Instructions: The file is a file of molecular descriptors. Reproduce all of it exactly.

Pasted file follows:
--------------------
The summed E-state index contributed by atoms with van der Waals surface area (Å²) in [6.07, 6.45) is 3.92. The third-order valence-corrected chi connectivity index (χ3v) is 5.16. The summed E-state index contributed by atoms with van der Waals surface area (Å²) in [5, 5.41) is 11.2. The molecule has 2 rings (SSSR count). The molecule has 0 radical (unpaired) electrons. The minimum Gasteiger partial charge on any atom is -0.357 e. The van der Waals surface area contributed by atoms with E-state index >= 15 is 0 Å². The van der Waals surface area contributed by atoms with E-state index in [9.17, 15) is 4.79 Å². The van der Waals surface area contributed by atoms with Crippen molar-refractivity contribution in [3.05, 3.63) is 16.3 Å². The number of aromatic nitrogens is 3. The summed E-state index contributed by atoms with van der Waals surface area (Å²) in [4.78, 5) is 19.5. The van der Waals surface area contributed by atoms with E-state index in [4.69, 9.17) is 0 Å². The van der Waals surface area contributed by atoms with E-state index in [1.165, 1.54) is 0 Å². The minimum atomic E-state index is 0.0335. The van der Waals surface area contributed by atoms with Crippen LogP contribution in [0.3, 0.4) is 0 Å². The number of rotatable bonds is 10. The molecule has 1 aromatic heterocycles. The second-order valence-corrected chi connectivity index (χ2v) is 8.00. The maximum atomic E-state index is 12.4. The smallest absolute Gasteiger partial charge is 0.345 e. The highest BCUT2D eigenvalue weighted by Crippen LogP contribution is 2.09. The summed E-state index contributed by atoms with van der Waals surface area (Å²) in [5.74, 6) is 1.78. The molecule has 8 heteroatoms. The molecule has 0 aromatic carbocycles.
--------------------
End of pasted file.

The summed E-state index contributed by atoms with van der Waals surface area (Å²) in [6.07, 6.45) is 3.92. The third-order valence-corrected chi connectivity index (χ3v) is 5.16. The summed E-state index contributed by atoms with van der Waals surface area (Å²) in [5, 5.41) is 11.2. The molecule has 2 rings (SSSR count). The molecule has 0 radical (unpaired) electrons. The minimum Gasteiger partial charge on any atom is -0.357 e. The van der Waals surface area contributed by atoms with E-state index >= 15 is 0 Å². The van der Waals surface area contributed by atoms with E-state index in [9.17, 15) is 4.79 Å². The van der Waals surface area contributed by atoms with Crippen molar-refractivity contribution in [3.05, 3.63) is 16.3 Å². The number of aromatic nitrogens is 3. The summed E-state index contributed by atoms with van der Waals surface area (Å²) in [4.78, 5) is 19.5. The van der Waals surface area contributed by atoms with E-state index in [4.69, 9.17) is 0 Å². The van der Waals surface area contributed by atoms with E-state index in [1.165, 1.54) is 0 Å². The minimum atomic E-state index is 0.0335. The van der Waals surface area contributed by atoms with Crippen LogP contribution in [0.3, 0.4) is 0 Å². The number of rotatable bonds is 10. The molecule has 1 aromatic heterocycles. The second-order valence-corrected chi connectivity index (χ2v) is 8.00. The maximum atomic E-state index is 12.4. The smallest absolute Gasteiger partial charge is 0.345 e. The highest BCUT2D eigenvalue weighted by Crippen LogP contribution is 2.09. The summed E-state index contributed by atoms with van der Waals surface area (Å²) in [5.74, 6) is 1.78. The molecule has 8 heteroatoms. The molecule has 0 aromatic carbocycles.